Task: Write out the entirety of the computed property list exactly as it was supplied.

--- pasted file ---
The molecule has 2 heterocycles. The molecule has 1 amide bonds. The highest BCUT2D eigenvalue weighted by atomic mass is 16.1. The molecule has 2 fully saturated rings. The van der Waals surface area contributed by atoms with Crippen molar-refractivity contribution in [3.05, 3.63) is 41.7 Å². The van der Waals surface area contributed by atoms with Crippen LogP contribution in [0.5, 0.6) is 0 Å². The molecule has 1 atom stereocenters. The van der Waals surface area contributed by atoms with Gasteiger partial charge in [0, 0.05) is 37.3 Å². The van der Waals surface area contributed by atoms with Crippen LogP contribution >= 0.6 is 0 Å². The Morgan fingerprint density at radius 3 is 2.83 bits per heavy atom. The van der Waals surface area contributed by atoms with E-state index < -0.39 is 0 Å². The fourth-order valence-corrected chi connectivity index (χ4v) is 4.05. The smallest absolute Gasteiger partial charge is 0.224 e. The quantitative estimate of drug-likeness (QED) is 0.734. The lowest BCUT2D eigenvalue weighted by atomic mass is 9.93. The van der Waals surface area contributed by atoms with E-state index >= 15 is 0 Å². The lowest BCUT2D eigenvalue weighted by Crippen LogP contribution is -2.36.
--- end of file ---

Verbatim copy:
The molecule has 2 heterocycles. The molecule has 1 amide bonds. The highest BCUT2D eigenvalue weighted by atomic mass is 16.1. The molecule has 2 fully saturated rings. The van der Waals surface area contributed by atoms with Crippen molar-refractivity contribution in [3.05, 3.63) is 41.7 Å². The van der Waals surface area contributed by atoms with Crippen LogP contribution in [0.5, 0.6) is 0 Å². The molecule has 1 atom stereocenters. The van der Waals surface area contributed by atoms with Gasteiger partial charge in [0, 0.05) is 37.3 Å². The van der Waals surface area contributed by atoms with Crippen LogP contribution >= 0.6 is 0 Å². The Morgan fingerprint density at radius 3 is 2.83 bits per heavy atom. The van der Waals surface area contributed by atoms with E-state index < -0.39 is 0 Å². The fourth-order valence-corrected chi connectivity index (χ4v) is 4.05. The smallest absolute Gasteiger partial charge is 0.224 e. The quantitative estimate of drug-likeness (QED) is 0.734. The lowest BCUT2D eigenvalue weighted by atomic mass is 9.93. The van der Waals surface area contributed by atoms with E-state index >= 15 is 0 Å². The lowest BCUT2D eigenvalue weighted by Crippen LogP contribution is -2.36.